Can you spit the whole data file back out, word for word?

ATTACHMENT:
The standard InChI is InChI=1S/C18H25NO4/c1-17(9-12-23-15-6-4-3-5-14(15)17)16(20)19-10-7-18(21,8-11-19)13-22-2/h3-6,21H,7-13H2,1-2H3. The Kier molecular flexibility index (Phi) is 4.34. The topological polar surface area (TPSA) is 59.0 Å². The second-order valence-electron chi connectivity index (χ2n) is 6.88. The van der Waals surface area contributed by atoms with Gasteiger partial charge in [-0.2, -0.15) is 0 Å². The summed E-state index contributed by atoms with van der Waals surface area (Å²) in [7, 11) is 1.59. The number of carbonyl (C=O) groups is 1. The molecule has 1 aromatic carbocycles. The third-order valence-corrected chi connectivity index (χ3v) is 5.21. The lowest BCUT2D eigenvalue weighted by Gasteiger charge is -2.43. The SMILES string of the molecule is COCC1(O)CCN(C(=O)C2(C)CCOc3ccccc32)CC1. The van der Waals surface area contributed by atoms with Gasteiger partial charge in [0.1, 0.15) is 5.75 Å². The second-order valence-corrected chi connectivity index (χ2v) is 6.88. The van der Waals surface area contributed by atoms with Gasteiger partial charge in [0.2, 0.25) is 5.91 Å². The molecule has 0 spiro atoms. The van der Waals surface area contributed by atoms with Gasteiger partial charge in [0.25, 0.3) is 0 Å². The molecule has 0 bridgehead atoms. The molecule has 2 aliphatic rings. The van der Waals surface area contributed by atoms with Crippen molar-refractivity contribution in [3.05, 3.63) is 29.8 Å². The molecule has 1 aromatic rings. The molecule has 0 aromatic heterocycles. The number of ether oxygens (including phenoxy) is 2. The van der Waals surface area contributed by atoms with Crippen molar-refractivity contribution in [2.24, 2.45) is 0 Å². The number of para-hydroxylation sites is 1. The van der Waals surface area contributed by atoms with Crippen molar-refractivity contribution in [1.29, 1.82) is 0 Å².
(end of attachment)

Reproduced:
The standard InChI is InChI=1S/C18H25NO4/c1-17(9-12-23-15-6-4-3-5-14(15)17)16(20)19-10-7-18(21,8-11-19)13-22-2/h3-6,21H,7-13H2,1-2H3. The Kier molecular flexibility index (Phi) is 4.34. The topological polar surface area (TPSA) is 59.0 Å². The second-order valence-electron chi connectivity index (χ2n) is 6.88. The van der Waals surface area contributed by atoms with Gasteiger partial charge in [-0.2, -0.15) is 0 Å². The summed E-state index contributed by atoms with van der Waals surface area (Å²) in [7, 11) is 1.59. The number of carbonyl (C=O) groups is 1. The molecule has 1 aromatic carbocycles. The third-order valence-corrected chi connectivity index (χ3v) is 5.21. The lowest BCUT2D eigenvalue weighted by Gasteiger charge is -2.43. The SMILES string of the molecule is COCC1(O)CCN(C(=O)C2(C)CCOc3ccccc32)CC1. The van der Waals surface area contributed by atoms with Gasteiger partial charge in [0.1, 0.15) is 5.75 Å². The second-order valence-corrected chi connectivity index (χ2v) is 6.88. The van der Waals surface area contributed by atoms with Gasteiger partial charge in [0.2, 0.25) is 5.91 Å². The molecule has 0 spiro atoms. The van der Waals surface area contributed by atoms with Gasteiger partial charge in [0.25, 0.3) is 0 Å². The molecule has 0 bridgehead atoms. The molecule has 2 aliphatic rings. The van der Waals surface area contributed by atoms with Crippen molar-refractivity contribution in [3.05, 3.63) is 29.8 Å². The molecule has 1 aromatic rings. The molecule has 0 aromatic heterocycles. The number of ether oxygens (including phenoxy) is 2. The van der Waals surface area contributed by atoms with Crippen molar-refractivity contribution in [2.24, 2.45) is 0 Å². The number of para-hydroxylation sites is 1. The van der Waals surface area contributed by atoms with Crippen molar-refractivity contribution in [1.29, 1.82) is 0 Å².